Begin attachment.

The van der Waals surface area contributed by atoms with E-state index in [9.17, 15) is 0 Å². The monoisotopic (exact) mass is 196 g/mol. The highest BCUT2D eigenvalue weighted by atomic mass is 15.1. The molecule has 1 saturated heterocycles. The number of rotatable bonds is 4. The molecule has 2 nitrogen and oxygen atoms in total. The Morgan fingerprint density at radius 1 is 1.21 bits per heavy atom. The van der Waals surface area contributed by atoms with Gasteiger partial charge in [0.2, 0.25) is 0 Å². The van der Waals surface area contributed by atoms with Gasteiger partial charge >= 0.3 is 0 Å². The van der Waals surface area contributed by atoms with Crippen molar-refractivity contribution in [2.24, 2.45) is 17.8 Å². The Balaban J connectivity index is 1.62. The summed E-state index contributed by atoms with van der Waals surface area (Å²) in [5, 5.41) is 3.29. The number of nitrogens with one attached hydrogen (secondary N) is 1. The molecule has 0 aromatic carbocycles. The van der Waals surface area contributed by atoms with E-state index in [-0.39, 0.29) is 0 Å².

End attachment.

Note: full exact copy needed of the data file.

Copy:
The van der Waals surface area contributed by atoms with E-state index in [9.17, 15) is 0 Å². The monoisotopic (exact) mass is 196 g/mol. The highest BCUT2D eigenvalue weighted by atomic mass is 15.1. The molecule has 1 saturated heterocycles. The number of rotatable bonds is 4. The molecule has 2 nitrogen and oxygen atoms in total. The Morgan fingerprint density at radius 1 is 1.21 bits per heavy atom. The van der Waals surface area contributed by atoms with Gasteiger partial charge in [0.2, 0.25) is 0 Å². The van der Waals surface area contributed by atoms with Gasteiger partial charge >= 0.3 is 0 Å². The van der Waals surface area contributed by atoms with Crippen molar-refractivity contribution in [2.24, 2.45) is 17.8 Å². The Balaban J connectivity index is 1.62. The summed E-state index contributed by atoms with van der Waals surface area (Å²) in [5, 5.41) is 3.29. The number of nitrogens with one attached hydrogen (secondary N) is 1. The molecule has 0 aromatic carbocycles. The van der Waals surface area contributed by atoms with E-state index in [-0.39, 0.29) is 0 Å².